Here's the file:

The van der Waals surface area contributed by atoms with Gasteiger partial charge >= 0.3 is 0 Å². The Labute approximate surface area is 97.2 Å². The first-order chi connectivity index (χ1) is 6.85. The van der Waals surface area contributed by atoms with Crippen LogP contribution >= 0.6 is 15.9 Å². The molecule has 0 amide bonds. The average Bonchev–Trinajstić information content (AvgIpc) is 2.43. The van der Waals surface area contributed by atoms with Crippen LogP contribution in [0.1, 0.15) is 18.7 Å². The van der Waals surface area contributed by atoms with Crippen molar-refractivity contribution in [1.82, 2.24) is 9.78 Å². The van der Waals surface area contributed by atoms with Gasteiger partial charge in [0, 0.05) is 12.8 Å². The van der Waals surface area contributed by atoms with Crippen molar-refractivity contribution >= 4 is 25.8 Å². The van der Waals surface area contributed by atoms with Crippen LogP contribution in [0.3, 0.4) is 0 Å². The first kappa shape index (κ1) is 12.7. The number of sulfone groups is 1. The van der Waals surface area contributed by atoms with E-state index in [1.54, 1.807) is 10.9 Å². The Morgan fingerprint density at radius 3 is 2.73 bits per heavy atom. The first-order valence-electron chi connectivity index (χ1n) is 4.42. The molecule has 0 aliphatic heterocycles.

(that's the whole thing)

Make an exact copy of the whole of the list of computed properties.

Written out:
The van der Waals surface area contributed by atoms with Gasteiger partial charge >= 0.3 is 0 Å². The Labute approximate surface area is 97.2 Å². The first-order chi connectivity index (χ1) is 6.85. The van der Waals surface area contributed by atoms with Crippen LogP contribution >= 0.6 is 15.9 Å². The molecule has 0 amide bonds. The average Bonchev–Trinajstić information content (AvgIpc) is 2.43. The van der Waals surface area contributed by atoms with Crippen LogP contribution in [0.1, 0.15) is 18.7 Å². The van der Waals surface area contributed by atoms with Crippen molar-refractivity contribution in [1.82, 2.24) is 9.78 Å². The van der Waals surface area contributed by atoms with Gasteiger partial charge in [0, 0.05) is 12.8 Å². The van der Waals surface area contributed by atoms with Crippen molar-refractivity contribution >= 4 is 25.8 Å². The van der Waals surface area contributed by atoms with Crippen LogP contribution in [0.3, 0.4) is 0 Å². The first kappa shape index (κ1) is 12.7. The number of sulfone groups is 1. The van der Waals surface area contributed by atoms with E-state index in [1.54, 1.807) is 10.9 Å². The Morgan fingerprint density at radius 3 is 2.73 bits per heavy atom. The first-order valence-electron chi connectivity index (χ1n) is 4.42. The molecule has 0 aliphatic heterocycles.